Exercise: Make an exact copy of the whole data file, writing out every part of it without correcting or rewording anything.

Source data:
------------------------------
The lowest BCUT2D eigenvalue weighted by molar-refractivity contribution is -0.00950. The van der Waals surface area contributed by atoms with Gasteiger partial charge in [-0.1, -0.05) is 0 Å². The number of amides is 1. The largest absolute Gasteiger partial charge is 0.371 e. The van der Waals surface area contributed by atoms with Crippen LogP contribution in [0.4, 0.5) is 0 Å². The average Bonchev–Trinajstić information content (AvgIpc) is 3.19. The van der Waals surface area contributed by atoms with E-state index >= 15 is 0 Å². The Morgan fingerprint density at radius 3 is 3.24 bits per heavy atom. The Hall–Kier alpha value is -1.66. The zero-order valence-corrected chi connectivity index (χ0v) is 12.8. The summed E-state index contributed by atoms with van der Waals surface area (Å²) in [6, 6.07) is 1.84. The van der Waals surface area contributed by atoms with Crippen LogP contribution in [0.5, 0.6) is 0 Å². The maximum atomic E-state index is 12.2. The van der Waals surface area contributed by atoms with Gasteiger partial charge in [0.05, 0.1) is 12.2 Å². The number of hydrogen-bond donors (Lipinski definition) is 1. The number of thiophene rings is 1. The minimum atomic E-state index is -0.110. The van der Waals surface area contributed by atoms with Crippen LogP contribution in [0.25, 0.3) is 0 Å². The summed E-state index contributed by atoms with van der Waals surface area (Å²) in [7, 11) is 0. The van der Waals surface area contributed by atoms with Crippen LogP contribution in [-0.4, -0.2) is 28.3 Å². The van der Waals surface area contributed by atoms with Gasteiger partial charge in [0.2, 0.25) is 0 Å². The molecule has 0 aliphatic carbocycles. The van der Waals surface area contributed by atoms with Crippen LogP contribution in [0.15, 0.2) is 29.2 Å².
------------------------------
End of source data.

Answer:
The lowest BCUT2D eigenvalue weighted by molar-refractivity contribution is -0.00950. The van der Waals surface area contributed by atoms with Gasteiger partial charge in [-0.1, -0.05) is 0 Å². The number of amides is 1. The largest absolute Gasteiger partial charge is 0.371 e. The van der Waals surface area contributed by atoms with Crippen LogP contribution in [0.4, 0.5) is 0 Å². The average Bonchev–Trinajstić information content (AvgIpc) is 3.19. The van der Waals surface area contributed by atoms with E-state index >= 15 is 0 Å². The Morgan fingerprint density at radius 3 is 3.24 bits per heavy atom. The Hall–Kier alpha value is -1.66. The zero-order valence-corrected chi connectivity index (χ0v) is 12.8. The summed E-state index contributed by atoms with van der Waals surface area (Å²) in [6, 6.07) is 1.84. The van der Waals surface area contributed by atoms with Crippen LogP contribution in [0.5, 0.6) is 0 Å². The maximum atomic E-state index is 12.2. The van der Waals surface area contributed by atoms with Gasteiger partial charge in [0.05, 0.1) is 12.2 Å². The number of hydrogen-bond donors (Lipinski definition) is 1. The number of thiophene rings is 1. The minimum atomic E-state index is -0.110. The van der Waals surface area contributed by atoms with Crippen LogP contribution in [0.25, 0.3) is 0 Å². The summed E-state index contributed by atoms with van der Waals surface area (Å²) in [7, 11) is 0. The van der Waals surface area contributed by atoms with Crippen LogP contribution in [-0.4, -0.2) is 28.3 Å². The van der Waals surface area contributed by atoms with Gasteiger partial charge in [0.2, 0.25) is 0 Å². The molecule has 0 aliphatic carbocycles. The van der Waals surface area contributed by atoms with Crippen LogP contribution in [0.15, 0.2) is 29.2 Å².